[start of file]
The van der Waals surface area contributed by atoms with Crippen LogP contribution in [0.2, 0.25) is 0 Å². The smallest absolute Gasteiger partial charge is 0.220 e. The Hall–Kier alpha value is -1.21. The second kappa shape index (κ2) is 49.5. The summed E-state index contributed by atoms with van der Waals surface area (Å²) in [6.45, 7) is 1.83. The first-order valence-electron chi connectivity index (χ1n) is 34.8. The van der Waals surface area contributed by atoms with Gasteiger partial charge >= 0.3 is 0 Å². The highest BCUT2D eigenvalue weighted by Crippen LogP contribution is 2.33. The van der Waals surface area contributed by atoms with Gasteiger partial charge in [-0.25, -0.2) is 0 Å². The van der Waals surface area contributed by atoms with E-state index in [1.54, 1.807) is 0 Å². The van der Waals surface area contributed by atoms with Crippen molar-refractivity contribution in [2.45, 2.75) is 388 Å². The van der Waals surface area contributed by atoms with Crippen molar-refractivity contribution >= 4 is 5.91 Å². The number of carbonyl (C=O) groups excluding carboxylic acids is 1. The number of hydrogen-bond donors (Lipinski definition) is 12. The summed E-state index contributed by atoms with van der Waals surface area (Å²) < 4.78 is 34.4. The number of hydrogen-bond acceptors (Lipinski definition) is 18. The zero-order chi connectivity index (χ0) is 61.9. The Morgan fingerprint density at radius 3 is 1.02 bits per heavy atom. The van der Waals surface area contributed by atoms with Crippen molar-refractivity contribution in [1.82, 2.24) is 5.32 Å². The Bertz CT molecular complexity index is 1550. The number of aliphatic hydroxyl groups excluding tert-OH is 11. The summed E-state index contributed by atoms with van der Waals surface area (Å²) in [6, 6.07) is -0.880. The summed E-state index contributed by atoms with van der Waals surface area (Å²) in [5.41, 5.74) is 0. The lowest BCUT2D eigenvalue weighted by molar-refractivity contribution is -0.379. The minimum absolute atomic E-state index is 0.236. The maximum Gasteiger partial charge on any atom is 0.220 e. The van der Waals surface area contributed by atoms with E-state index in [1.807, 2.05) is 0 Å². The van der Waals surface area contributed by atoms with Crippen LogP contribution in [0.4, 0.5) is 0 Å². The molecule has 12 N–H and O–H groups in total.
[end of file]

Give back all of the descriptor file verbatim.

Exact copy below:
The van der Waals surface area contributed by atoms with Crippen LogP contribution in [0.2, 0.25) is 0 Å². The smallest absolute Gasteiger partial charge is 0.220 e. The Hall–Kier alpha value is -1.21. The second kappa shape index (κ2) is 49.5. The summed E-state index contributed by atoms with van der Waals surface area (Å²) in [6.45, 7) is 1.83. The first-order valence-electron chi connectivity index (χ1n) is 34.8. The van der Waals surface area contributed by atoms with Gasteiger partial charge >= 0.3 is 0 Å². The highest BCUT2D eigenvalue weighted by Crippen LogP contribution is 2.33. The van der Waals surface area contributed by atoms with Gasteiger partial charge in [-0.25, -0.2) is 0 Å². The van der Waals surface area contributed by atoms with E-state index in [1.54, 1.807) is 0 Å². The van der Waals surface area contributed by atoms with Crippen molar-refractivity contribution in [2.45, 2.75) is 388 Å². The van der Waals surface area contributed by atoms with Crippen molar-refractivity contribution >= 4 is 5.91 Å². The number of carbonyl (C=O) groups excluding carboxylic acids is 1. The number of hydrogen-bond donors (Lipinski definition) is 12. The summed E-state index contributed by atoms with van der Waals surface area (Å²) < 4.78 is 34.4. The number of hydrogen-bond acceptors (Lipinski definition) is 18. The zero-order chi connectivity index (χ0) is 61.9. The Morgan fingerprint density at radius 3 is 1.02 bits per heavy atom. The van der Waals surface area contributed by atoms with Crippen molar-refractivity contribution in [1.82, 2.24) is 5.32 Å². The Bertz CT molecular complexity index is 1550. The number of aliphatic hydroxyl groups excluding tert-OH is 11. The summed E-state index contributed by atoms with van der Waals surface area (Å²) in [6, 6.07) is -0.880. The summed E-state index contributed by atoms with van der Waals surface area (Å²) in [5.41, 5.74) is 0. The lowest BCUT2D eigenvalue weighted by molar-refractivity contribution is -0.379. The minimum absolute atomic E-state index is 0.236. The maximum Gasteiger partial charge on any atom is 0.220 e. The van der Waals surface area contributed by atoms with E-state index in [1.807, 2.05) is 0 Å². The van der Waals surface area contributed by atoms with Crippen LogP contribution in [0.4, 0.5) is 0 Å². The molecule has 12 N–H and O–H groups in total.